4. If I don’t give the church everything, it will die.
Among the lies pastors believe, this is not only a rookie mistake; it’s a theological one. Christ is the head of his church—not us. And when we run ourselves ragged, when we neglect our families, we aim to stand in the place of the risen Lord Jesus, the Alpha and the Omega in Revelation 1, the one whose eyes are like fire.
As pastors, we must concern ourselves with simply being faithful because it’s God who brings growth to his bride. Yes, we should work hard, and we should work wisely. But we also need to trust God with our efforts among the body as we give first priority to our families. Christ is the head of the church, not us. And that’s a good thing.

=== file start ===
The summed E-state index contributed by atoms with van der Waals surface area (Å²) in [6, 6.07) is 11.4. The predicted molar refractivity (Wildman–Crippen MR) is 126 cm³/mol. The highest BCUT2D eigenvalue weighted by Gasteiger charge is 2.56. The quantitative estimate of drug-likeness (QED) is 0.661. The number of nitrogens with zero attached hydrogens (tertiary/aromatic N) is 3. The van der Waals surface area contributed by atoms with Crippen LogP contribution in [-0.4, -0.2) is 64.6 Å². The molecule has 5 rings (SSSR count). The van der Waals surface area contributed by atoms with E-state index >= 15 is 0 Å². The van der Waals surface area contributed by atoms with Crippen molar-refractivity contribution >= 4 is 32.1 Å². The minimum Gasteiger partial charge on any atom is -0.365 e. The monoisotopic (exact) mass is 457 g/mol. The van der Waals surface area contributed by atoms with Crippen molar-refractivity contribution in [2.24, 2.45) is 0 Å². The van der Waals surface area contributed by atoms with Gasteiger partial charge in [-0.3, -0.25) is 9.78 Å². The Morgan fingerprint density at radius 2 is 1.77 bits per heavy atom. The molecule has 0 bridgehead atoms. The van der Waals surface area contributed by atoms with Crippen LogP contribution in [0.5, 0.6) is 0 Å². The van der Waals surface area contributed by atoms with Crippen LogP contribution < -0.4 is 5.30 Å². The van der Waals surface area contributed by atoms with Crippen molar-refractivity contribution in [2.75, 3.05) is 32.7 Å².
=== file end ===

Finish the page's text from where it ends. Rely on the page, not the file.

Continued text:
As we struggle to apply all of this, we will fail. But God, in answer to prayer, will pour out his great grace over the lies pastors believe. Ask God for the faith to entrust your local church to him.
Let’s not resemble the man in Song of Solomon: “They made me the keeper of the vineyards; but mine own vineyard have I not kept” (1:6).
Our families are the closest people to us, and so our responsibility to disciple them and wash them in the Word is greatest.
Pastors, let’s trust God, and keep our own vineyards.
This article originally appeared here.